In fact, Durban was really a crest in a wave of protest that has followed Israel's all-out military assault on a captive, besieged, largely defenseless population. In Britain, students at more than 21 universities have mounted occupations demanding an end to their institution's ties with Israel and support for Palestinian education. Victories have been secured: scholarships for students from Gaza, reviews of investment policies and, in some cases, cancellation of contracts with Israeli-based corporations.
For the students as for so many others, Gaza epitomized basic divisions, basic choices. Between the powerful and the powerless, between the "war on terror" and respect for human rights and human life. Between Western interests and the interests of the world majority. Between passively standing by and actively engaging--whatever the odds--in the pursuit of justice.
THE WAVE of protest has washed well beyond academia and the trade unions. A convoy of more than 100 vehicles carrying $1.4 million of aid assembled in the north of England and is now making its way across North Africa to Gaza. A crude attempt by British police to smear the convoy by arresting some of its participants (all later released uncharged) under anti-terrorism laws deterred no one.
The pro-Palestinian activists, obviously small in number in the greater scheme of things, draw strength from the fact that they represent an increasing proportion of public opinion, in Britain and elsewhere. On this issue, there is a growing fissure between governments and peoples. International support, whether from dockworkers of Durban or students in Britain, is critical for the Palestinians: a vital counterweight to the powerful forces arrayed against them, which include the U.S. government and the European Union, due to sign a new preferential trade agreement with Israel.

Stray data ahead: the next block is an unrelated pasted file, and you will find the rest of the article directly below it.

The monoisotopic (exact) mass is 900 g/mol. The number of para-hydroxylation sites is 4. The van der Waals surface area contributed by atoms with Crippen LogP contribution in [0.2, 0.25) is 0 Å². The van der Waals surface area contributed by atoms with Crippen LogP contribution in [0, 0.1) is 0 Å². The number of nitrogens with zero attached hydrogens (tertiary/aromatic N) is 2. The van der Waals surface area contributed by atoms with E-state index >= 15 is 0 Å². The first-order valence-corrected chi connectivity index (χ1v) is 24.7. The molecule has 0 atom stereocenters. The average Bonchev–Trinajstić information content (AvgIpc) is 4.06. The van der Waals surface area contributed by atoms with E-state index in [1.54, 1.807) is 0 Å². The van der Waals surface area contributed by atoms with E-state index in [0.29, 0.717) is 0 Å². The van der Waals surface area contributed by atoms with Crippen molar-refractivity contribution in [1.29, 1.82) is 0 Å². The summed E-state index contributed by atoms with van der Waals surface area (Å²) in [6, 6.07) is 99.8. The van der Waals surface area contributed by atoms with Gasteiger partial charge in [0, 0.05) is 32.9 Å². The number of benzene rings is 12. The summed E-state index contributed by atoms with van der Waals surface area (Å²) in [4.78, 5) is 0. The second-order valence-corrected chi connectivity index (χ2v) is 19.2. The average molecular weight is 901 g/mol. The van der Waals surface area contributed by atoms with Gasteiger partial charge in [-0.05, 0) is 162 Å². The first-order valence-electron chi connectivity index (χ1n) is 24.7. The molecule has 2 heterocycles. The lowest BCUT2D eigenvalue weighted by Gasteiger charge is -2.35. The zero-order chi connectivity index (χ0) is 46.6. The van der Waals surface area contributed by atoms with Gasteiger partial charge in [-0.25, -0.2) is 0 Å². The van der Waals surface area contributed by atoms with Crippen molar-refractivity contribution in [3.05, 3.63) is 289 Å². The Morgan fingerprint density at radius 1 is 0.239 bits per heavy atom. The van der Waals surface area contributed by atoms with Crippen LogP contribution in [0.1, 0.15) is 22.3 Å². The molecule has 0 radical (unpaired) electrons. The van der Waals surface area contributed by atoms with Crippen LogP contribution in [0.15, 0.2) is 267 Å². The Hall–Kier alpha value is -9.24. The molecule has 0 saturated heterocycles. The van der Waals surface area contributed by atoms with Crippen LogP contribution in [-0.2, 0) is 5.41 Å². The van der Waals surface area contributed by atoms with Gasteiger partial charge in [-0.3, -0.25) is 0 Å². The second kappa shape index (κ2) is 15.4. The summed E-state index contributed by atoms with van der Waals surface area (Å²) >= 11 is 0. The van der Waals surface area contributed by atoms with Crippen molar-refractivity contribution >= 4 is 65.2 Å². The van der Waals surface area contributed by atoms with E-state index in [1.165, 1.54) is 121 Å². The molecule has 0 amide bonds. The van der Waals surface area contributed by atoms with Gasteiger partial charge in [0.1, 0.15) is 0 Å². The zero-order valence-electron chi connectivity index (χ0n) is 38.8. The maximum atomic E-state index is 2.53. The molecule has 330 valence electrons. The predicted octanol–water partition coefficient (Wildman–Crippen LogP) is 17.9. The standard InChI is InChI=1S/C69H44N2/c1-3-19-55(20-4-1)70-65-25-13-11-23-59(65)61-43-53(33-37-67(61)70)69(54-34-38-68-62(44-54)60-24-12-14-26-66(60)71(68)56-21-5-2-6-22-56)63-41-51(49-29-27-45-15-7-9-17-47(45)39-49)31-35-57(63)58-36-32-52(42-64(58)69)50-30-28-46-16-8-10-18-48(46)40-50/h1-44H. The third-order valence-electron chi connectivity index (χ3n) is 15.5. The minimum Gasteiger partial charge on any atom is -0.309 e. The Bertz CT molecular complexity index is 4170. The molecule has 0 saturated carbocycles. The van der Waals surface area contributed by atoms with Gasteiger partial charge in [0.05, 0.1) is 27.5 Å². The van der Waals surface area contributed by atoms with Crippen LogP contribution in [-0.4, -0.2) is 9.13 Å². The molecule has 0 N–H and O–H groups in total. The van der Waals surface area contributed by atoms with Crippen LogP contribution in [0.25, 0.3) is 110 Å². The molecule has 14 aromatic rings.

India is also one of the major culprits. In recent years, commercial, military and intelligence links with Israel have burgeoned, under both the BJP and Congress-dominated governments--links justified by a drastically misconceived paradigm in which Israel and India share a common enemy in the "war on terror." In this context, the issue is not as peripheral as it may seem to many in India.
The international boycott and divestment campaign has, of course, a long way to go. As yet, the pressure on Israel is symbolic, not material. The bulk of the public there regards the Gaza assault as a success. The big vote for the right-wing parties in the recent election suggests they have turned their backs, for the moment, on any compromise with the Palestinians. It is sobering to note that the U.S. Congress voted to support Israel's actions in Gaza by a majority of 390 to 5. Meanwhile, Gaza remains under Israeli blockade, even minimal humanitarian aid is often blocked, and it has been impossible to start reconstruction. On the West Bank and in east Jerusalem, Israel gobbles up more territory and makes wider claims.
In these desperate circumstances, economically strangled and violently assaulted, the Palestinians at least know that they are not alone, that there are people out there aware of and angry about their plight.
Common assumptions about the limits of human solidarity have become routinely and excessively pessimistic. It is taken for granted that our loyalties--our willingness to sacrifice--are confined to family and close friends, and beyond that, to ethnic, communal or national groups, somehow also assumed, like the family, to be "natural" categories. Anything wider is weighed as too abstract, too remote, too theoretical to motivate human activity. In their uncompromising, far-reaching and, at the same time, concrete universalism, the Durban dockworkers and their global allies have shown that this is not the case.
First published in The Hindu.